A popular song to sing is: "Sint Maarten, Sint Maarten, de koeien hebben staarten, de meisjes hebben rokjes aan, daar komt Sint Martinus aan"
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December 5 (Sinterklaas)
Sinterklaas activities start at least three weeks before December 5. The school and classrooms are decorated with Sinterklaas decorations. The children leave one of their shoes in the classroom overnight to receive a small gift in it. “Messy Piet”, one of Sinterklaas’ helpers, will usually visit the school, leaving a big mess in the classrooms. The children love this.
On December 5, Sinterklaas and his helpers (Pieten) arrive at school and the children will sing songs to welcome them. Parents are usually only invited to watch the arrival of Sinterklaas in the morning. The children usually receive a gift from Sinterklaas (this is organised by the school).
The older children (age 8 and up) celebrate in a different way. They randomly pick a name of a classmate written on a piece of paper (lootjes trekken), like Secret Santa. They will need to buy a small gift for this classmate. This gift has to be hidden in a handmade creation (often made with paper mache) called a "surprise" and is accompanied by a self-written poem (Sinterklaasgedicht) about that particular classmate.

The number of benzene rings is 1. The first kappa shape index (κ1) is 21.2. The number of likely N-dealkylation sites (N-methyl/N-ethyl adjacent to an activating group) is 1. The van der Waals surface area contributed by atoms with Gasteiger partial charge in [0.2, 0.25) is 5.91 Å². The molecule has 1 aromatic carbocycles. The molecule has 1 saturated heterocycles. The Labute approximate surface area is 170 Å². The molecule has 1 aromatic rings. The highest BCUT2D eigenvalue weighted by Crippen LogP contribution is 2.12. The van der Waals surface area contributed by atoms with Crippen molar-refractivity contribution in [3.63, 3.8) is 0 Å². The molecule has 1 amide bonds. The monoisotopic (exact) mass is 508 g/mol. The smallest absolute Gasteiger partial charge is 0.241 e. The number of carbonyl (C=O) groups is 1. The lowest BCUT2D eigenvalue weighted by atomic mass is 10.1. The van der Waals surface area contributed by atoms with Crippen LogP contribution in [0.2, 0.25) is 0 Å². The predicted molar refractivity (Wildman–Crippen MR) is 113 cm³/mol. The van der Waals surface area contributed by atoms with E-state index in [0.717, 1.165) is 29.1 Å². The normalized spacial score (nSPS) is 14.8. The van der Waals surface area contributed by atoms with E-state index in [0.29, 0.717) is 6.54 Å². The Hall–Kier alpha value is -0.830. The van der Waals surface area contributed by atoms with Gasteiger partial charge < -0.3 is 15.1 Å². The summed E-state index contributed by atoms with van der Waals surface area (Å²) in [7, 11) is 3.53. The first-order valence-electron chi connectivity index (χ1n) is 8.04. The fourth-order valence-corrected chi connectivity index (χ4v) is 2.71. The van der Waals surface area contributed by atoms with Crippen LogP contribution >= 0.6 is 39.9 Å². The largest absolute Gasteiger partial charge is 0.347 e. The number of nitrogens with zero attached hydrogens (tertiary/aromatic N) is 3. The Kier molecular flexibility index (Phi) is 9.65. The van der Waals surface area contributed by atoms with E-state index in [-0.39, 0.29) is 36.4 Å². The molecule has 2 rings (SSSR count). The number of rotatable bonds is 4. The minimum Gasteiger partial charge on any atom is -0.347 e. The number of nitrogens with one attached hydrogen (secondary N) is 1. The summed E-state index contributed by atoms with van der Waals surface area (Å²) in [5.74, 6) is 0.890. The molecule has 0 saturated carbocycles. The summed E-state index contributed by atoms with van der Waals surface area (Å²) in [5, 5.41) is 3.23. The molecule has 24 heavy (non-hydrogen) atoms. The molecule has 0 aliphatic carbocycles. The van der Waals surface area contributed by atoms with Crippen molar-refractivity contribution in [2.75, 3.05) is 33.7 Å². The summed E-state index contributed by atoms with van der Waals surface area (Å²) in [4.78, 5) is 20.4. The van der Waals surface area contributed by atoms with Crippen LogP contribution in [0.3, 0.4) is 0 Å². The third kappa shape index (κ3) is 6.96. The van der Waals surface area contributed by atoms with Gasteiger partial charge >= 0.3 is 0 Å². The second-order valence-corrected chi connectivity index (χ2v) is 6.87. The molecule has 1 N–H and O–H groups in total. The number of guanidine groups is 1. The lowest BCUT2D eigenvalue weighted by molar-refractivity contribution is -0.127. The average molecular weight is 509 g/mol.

How your school celebrates Christmas depends on its religious background. Some schools go to church or put on a Christmas play. Many schools organise a Christmas dinner party (evening), where the children are dressed-up nicely and bring a meal to share. There will probably be a sign-up list at the school where you can write down what you’ll bring.
A lot of schools organise an Easter breakfast. Some schools make an Easter box. This box (can be a shoebox) will be decorated by your child and you fill this with a nice breakfast. This box is meant to be given to another child (secret Easter Bunny).
Many schools participate in the “Avondvierdaagse”. This is a walk taking place over four evenings. All children gather at a central place (e.g. the local sports ground) and start walking the route together with children from other schools. Every evening, the route differs, and you can choose to walk five or ten kilometres per day. The fourth evening (the last one) is special; family and friends will wait at the finish line to give the children gifts, flowers or sweets. They all receive a medal for participating.
At the end of the year, the children in group 8 will perform in a musical. In general, this is their last activity at school before they leave. It is performed several times (for the children at school and for their parents / grandparents).
Teachers’ day (lerarendag)